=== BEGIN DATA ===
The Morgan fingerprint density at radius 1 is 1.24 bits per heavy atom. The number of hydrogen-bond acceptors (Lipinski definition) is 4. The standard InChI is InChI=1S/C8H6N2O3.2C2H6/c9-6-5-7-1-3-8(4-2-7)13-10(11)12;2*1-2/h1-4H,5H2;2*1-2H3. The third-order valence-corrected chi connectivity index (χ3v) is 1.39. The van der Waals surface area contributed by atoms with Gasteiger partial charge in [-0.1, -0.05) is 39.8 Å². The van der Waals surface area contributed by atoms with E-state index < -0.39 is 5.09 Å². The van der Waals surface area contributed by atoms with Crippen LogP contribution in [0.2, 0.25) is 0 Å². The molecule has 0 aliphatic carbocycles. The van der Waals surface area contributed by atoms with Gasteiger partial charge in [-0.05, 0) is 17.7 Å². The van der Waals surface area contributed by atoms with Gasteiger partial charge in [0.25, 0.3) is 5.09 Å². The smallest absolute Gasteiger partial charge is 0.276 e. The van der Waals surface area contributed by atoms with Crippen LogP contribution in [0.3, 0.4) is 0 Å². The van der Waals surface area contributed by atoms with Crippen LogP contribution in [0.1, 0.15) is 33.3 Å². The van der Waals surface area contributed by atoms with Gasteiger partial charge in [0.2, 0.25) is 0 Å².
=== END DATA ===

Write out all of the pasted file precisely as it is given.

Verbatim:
The Morgan fingerprint density at radius 1 is 1.24 bits per heavy atom. The number of hydrogen-bond acceptors (Lipinski definition) is 4. The standard InChI is InChI=1S/C8H6N2O3.2C2H6/c9-6-5-7-1-3-8(4-2-7)13-10(11)12;2*1-2/h1-4H,5H2;2*1-2H3. The third-order valence-corrected chi connectivity index (χ3v) is 1.39. The van der Waals surface area contributed by atoms with Gasteiger partial charge in [-0.1, -0.05) is 39.8 Å². The van der Waals surface area contributed by atoms with E-state index < -0.39 is 5.09 Å². The van der Waals surface area contributed by atoms with Crippen LogP contribution in [0.2, 0.25) is 0 Å². The molecule has 0 aliphatic carbocycles. The van der Waals surface area contributed by atoms with Gasteiger partial charge in [-0.05, 0) is 17.7 Å². The van der Waals surface area contributed by atoms with Gasteiger partial charge in [0.25, 0.3) is 5.09 Å². The smallest absolute Gasteiger partial charge is 0.276 e. The van der Waals surface area contributed by atoms with Crippen LogP contribution in [0.3, 0.4) is 0 Å². The van der Waals surface area contributed by atoms with Crippen LogP contribution in [0.1, 0.15) is 33.3 Å². The van der Waals surface area contributed by atoms with Gasteiger partial charge in [0.2, 0.25) is 0 Å².